Our annual fieldwork, which used to be in South Wales but is moving north due to Covid considerations, has always been quite a behemoth to organise. I once had to do it as the original organiser was paternal leave. But now I have to do it again, as the current organiser is on compassionate leave.
By May it was clear he was going to be off work for a while, but it was more than a month later when it was decided that it was going to be me having to do the job. That meant a valuable month was lost! And as soon as you hit June, you end up with the people you need to communicate with being away on holiday. It was already going to be awkward as this would be the first year without Suzie, but now having to do with without Martin as well (he will be there at the actual fieldwork, but he's not organising it) is an extra challenge. And, of course, we are all busier than normal as we have to do Martin's job in addition to our own.
We also suffered some technical issues in the run-up. We have been having problems with our coring kit for years, and this year looked like no exception. We also intended to use a very snazzy 3D laser scanner for the first time, there were issues with software, and with the fact that it was technically owned by a research project that had come to an end. But I managed to sort it out.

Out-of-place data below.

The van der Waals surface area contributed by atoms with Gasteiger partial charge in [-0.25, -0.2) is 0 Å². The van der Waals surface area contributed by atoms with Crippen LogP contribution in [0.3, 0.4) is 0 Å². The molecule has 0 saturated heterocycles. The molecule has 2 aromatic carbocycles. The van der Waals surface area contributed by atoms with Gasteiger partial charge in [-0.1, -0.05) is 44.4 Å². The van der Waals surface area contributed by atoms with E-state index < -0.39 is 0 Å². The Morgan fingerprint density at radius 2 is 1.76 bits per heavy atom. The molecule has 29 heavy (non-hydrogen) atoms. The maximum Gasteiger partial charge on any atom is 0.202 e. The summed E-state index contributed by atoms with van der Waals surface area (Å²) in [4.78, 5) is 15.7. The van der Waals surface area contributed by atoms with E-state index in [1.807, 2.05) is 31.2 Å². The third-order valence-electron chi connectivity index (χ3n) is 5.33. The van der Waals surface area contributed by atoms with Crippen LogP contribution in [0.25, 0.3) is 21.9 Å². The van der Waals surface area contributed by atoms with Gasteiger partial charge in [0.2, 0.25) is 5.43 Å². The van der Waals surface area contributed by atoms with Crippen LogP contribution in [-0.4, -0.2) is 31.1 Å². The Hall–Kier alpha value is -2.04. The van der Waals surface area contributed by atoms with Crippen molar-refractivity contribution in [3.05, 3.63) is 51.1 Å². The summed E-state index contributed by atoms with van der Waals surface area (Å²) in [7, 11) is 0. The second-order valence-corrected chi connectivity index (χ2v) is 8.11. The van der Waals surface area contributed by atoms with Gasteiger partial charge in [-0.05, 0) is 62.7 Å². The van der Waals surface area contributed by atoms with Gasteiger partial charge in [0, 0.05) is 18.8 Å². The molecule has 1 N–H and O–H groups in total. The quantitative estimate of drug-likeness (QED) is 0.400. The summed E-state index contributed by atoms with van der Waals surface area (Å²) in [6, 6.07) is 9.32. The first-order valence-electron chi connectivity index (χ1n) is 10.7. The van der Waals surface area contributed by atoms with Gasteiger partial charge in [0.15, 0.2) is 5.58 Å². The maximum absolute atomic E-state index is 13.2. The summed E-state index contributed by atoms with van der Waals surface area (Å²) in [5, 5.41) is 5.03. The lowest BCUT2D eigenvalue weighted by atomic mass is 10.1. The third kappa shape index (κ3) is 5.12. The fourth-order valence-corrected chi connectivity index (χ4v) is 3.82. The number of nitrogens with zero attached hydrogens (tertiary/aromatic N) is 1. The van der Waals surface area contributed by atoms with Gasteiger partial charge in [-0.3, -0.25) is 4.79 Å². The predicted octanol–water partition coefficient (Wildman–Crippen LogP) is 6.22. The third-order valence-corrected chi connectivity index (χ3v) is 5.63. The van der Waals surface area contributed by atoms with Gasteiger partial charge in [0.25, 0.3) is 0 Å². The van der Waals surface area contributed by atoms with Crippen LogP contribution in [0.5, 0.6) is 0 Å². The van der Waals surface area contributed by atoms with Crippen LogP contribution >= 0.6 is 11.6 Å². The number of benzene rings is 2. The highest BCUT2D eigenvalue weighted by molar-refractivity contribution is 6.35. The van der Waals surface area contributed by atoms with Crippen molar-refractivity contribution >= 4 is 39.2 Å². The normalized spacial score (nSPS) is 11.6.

Altogether it is a challenging module to sort. But I trust we will manage to pull it off again. I think the students will notice that something isn't quite the way things normally go; for instance, they probably noticed that initial communication was by Martin, and then later it changed to me. And it is quite thinkable they will notice that some information is reaching them bit late. Even though that is probably tempered by the fact that the whole University is a bit slow; every module has a module website, and none of these websites have, as I write this, the students registered on them. This is done centrally. And of course, as far as the students are concerned, these websites don't exist until the moment they can actually see them. And it is as good as September, and we don't have the timetable yet either. So altogether I think that we will almost manage to run this fieldtrip as ever. We might have arranged a few things quite close to the deadline, but mostly, the students will never know! And some of this will be obscured by the opacity of the University. And as long as all the bits that we have control over seem fine to the student cohort, it's okay. I think we'll pull it off!